Writing prompt #1: “Where are you from?”
(an exercise in imagery)
I am from rough cedar walls
that gave me a sliver if I rubbed them the wrong way.
I am from pomegranates as big as my head,
nibbling and savoring tiny seeds, dripping its red juice
in the grass and shadows of Autumn afternoons.
I am from jars and jars,
shelves upon shelves
of canned peaches and apricots-
their orange flesh pressed against the bumpy glass signature of “Ball” or “Mason” .
I’m from rolling down grassy hills, avoiding metal sprinklers at all costs,
and landing at the bottom wrapped in laughter and itchy grass.
I’m from an oasis, standing in the middle of the desert,
but you’ll find, instead of palm trees, they’re mostly fruit,
and instead of a freshwater pond, a pool surrounded with hot cement and brown tile,
and two automatic pool sweepers named “Bill” and “Ted”.
I am from dancing in the family room
to Captain and Tennille records
following the lead of my tall, lanky sister teaching me to find my first “moves.”
I am from Barbie afternoons and Fisher Price mornings,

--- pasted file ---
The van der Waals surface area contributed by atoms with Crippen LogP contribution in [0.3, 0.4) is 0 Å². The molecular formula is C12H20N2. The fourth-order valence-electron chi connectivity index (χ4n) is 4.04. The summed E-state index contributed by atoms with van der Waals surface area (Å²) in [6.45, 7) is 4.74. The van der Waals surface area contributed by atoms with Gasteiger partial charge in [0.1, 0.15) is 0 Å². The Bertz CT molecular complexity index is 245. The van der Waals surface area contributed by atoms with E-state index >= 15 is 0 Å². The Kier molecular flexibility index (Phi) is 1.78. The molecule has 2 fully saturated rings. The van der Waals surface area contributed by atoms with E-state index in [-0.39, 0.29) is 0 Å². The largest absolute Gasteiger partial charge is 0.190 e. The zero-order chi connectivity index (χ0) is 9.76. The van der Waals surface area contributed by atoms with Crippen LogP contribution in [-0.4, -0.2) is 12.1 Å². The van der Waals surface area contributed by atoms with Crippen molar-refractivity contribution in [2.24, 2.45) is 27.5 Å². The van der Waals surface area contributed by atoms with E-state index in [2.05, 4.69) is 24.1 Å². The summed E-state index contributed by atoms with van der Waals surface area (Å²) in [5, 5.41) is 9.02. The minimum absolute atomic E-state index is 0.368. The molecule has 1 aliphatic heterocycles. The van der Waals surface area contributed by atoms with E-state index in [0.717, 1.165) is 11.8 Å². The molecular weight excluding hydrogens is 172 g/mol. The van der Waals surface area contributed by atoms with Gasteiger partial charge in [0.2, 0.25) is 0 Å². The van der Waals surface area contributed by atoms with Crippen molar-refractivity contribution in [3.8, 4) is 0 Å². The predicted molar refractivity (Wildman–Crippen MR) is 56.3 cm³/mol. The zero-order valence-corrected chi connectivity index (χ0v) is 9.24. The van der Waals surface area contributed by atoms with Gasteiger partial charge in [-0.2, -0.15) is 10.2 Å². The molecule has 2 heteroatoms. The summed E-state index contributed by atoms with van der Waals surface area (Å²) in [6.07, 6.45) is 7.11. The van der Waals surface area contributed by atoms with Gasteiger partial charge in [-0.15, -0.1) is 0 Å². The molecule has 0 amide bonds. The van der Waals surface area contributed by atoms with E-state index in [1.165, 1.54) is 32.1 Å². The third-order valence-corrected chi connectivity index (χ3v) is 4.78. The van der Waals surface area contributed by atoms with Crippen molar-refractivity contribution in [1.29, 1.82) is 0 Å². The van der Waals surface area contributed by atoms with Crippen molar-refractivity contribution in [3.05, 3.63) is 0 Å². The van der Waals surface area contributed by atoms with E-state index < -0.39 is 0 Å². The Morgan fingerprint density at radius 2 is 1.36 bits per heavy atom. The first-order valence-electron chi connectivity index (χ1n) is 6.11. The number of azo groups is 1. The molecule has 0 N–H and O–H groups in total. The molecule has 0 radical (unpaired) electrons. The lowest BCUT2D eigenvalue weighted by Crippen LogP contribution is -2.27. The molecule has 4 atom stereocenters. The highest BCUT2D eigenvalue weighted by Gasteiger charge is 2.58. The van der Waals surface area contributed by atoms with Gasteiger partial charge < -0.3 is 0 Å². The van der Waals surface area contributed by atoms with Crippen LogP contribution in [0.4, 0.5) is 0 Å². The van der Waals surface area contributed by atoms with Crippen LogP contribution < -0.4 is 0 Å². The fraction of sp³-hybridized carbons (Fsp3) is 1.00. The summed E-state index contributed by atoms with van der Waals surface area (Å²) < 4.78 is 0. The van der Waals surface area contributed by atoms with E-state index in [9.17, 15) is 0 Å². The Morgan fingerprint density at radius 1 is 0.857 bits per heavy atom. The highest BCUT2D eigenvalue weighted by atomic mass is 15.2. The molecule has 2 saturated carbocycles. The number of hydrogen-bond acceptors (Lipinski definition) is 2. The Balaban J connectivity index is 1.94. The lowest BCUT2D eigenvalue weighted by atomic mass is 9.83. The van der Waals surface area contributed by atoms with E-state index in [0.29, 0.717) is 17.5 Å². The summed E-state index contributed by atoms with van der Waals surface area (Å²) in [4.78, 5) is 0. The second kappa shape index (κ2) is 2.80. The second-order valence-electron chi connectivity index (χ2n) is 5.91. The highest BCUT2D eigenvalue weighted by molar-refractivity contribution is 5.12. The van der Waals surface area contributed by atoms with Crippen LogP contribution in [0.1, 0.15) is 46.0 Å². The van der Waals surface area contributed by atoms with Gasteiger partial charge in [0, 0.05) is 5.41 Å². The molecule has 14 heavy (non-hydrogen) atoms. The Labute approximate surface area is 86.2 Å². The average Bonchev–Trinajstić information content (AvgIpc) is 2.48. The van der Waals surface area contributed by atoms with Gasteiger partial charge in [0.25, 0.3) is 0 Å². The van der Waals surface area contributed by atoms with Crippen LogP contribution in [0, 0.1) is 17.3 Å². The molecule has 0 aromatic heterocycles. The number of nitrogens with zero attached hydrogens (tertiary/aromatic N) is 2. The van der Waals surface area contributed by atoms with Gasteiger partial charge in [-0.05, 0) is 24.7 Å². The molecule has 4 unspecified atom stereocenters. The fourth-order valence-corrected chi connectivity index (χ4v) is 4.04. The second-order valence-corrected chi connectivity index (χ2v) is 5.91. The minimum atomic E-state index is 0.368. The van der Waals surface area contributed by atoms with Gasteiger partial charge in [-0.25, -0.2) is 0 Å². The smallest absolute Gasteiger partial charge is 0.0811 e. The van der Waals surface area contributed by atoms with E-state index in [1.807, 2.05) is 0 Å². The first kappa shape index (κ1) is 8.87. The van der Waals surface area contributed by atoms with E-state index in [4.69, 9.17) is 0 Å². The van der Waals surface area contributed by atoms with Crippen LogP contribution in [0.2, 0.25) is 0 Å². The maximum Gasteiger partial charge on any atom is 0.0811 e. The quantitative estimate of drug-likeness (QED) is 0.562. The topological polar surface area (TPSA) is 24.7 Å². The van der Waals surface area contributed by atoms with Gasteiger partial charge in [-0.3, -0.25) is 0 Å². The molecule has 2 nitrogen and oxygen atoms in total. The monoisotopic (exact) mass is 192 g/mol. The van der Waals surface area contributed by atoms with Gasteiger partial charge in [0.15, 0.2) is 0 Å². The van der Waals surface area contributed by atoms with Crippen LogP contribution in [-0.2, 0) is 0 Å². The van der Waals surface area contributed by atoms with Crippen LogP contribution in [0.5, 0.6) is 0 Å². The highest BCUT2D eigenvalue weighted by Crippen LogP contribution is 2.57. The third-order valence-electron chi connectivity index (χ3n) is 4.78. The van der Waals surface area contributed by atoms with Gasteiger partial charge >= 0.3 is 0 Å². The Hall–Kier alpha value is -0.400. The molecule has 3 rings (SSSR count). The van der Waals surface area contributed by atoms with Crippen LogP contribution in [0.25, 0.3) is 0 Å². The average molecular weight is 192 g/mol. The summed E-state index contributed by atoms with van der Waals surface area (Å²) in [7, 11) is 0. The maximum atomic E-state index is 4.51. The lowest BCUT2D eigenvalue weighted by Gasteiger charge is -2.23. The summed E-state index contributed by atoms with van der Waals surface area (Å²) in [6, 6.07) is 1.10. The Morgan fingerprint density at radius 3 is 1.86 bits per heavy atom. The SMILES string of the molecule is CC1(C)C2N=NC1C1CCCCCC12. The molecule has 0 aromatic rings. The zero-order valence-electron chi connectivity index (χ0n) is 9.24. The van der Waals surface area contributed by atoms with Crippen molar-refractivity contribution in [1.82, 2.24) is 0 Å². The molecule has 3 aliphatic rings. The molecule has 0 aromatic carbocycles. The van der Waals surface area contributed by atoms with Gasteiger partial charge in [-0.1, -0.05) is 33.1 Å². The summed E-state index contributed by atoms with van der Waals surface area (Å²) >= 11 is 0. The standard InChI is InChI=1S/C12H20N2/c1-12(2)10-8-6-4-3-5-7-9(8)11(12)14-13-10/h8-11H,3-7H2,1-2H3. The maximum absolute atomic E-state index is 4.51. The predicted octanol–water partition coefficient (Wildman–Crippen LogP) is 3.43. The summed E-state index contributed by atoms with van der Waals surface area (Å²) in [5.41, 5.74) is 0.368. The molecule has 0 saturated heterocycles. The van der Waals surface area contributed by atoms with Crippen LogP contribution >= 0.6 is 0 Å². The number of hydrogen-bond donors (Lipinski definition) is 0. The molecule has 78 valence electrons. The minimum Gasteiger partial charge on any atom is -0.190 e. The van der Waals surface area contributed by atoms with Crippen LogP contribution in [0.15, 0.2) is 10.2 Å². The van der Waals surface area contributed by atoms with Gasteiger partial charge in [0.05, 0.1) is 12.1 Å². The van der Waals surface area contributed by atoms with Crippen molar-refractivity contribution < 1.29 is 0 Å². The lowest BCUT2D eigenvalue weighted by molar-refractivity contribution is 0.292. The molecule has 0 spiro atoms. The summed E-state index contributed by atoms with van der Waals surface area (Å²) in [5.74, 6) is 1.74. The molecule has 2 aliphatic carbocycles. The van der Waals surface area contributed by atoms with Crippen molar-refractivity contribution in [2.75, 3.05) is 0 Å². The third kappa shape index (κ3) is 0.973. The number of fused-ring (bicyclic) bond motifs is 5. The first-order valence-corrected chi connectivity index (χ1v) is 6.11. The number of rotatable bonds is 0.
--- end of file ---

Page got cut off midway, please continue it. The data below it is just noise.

from architectural masterpieces made from books and blocks
from forts of purple blankets,
(or, big brother traps for innocent baby sisters),
I am from a playroom, long and skinny, filled with toys, books, and magic.
I am from whole wheat and honey, peanut butter, and orange juice.
I am from sizzling onions crackling in my ears and wafting past my nose in the anticipation of dinner.
I am from kneeling with arms folded and then a tumultuous race to the table,
from licking my plate to call my “spot”
but still ending up with my small frame shoved to the middle,
sandwiched between at least two bodies on each side
on that long sturdy wood bench,
no way out.
I am from defending my food from older brothers.
I am from eating my vegetables in order to get dessert and crossing my fingers
in hopes that it didn’t have nuts or raisins.
I am from splashing and kicking,
from Marco and Polo,
from sharks and sardines,
from living a second life as a fish.
I am from loud, playful days and hushed cricket nights
with Mom’s final warnings of bedtime, checking each child down the row.
I am from the number ten.
I am from a place holding both love and chaos,
a wooden sculpture forever imprinted on my mind.
There, sitting at 3440 East Harmon, I am from trees and grass and water:
a large house of brick and cedar wood that sometimes
sneaks into my dreams,
blowing the familiar wooded scent through my mind,
flooding it with a thousand memories.
by Laura Archibald
Where are you from?